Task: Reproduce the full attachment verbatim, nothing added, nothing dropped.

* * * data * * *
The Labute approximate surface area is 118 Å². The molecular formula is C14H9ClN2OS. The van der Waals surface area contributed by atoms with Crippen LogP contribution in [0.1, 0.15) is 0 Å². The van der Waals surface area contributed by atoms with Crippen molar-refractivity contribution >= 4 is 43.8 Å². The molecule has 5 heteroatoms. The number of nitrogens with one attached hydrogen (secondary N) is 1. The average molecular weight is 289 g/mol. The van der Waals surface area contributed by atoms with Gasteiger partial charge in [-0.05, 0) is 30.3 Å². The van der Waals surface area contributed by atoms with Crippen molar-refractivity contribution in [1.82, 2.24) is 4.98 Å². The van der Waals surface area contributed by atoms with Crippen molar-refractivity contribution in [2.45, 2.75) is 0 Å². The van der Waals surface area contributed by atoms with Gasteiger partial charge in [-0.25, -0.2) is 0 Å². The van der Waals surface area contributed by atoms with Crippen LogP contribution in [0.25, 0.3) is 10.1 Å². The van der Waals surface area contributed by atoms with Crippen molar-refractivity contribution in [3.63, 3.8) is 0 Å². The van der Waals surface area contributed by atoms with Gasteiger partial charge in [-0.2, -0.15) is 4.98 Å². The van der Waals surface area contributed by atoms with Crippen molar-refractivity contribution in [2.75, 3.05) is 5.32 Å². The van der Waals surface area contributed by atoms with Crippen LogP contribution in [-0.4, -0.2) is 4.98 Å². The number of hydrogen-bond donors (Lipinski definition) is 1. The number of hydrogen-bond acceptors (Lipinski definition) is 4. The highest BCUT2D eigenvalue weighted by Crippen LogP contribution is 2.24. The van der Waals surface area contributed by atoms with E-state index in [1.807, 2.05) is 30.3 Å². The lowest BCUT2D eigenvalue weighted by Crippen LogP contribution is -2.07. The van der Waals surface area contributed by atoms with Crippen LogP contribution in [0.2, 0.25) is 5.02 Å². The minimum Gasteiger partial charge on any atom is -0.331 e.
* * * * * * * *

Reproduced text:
The Labute approximate surface area is 118 Å². The molecular formula is C14H9ClN2OS. The van der Waals surface area contributed by atoms with Crippen LogP contribution in [0.1, 0.15) is 0 Å². The van der Waals surface area contributed by atoms with Crippen molar-refractivity contribution >= 4 is 43.8 Å². The molecule has 5 heteroatoms. The number of nitrogens with one attached hydrogen (secondary N) is 1. The average molecular weight is 289 g/mol. The van der Waals surface area contributed by atoms with Gasteiger partial charge in [-0.05, 0) is 30.3 Å². The van der Waals surface area contributed by atoms with Crippen molar-refractivity contribution in [1.82, 2.24) is 4.98 Å². The van der Waals surface area contributed by atoms with Crippen molar-refractivity contribution in [2.45, 2.75) is 0 Å². The van der Waals surface area contributed by atoms with Gasteiger partial charge in [-0.25, -0.2) is 0 Å². The van der Waals surface area contributed by atoms with Crippen LogP contribution in [0.25, 0.3) is 10.1 Å². The van der Waals surface area contributed by atoms with Crippen molar-refractivity contribution in [3.63, 3.8) is 0 Å². The van der Waals surface area contributed by atoms with Gasteiger partial charge in [-0.2, -0.15) is 4.98 Å². The van der Waals surface area contributed by atoms with Crippen molar-refractivity contribution in [2.75, 3.05) is 5.32 Å². The van der Waals surface area contributed by atoms with Crippen LogP contribution in [-0.4, -0.2) is 4.98 Å². The number of hydrogen-bond donors (Lipinski definition) is 1. The number of hydrogen-bond acceptors (Lipinski definition) is 4. The highest BCUT2D eigenvalue weighted by Crippen LogP contribution is 2.24. The van der Waals surface area contributed by atoms with E-state index in [1.807, 2.05) is 30.3 Å². The lowest BCUT2D eigenvalue weighted by Crippen LogP contribution is -2.07. The van der Waals surface area contributed by atoms with Crippen LogP contribution in [0.2, 0.25) is 5.02 Å². The minimum Gasteiger partial charge on any atom is -0.331 e.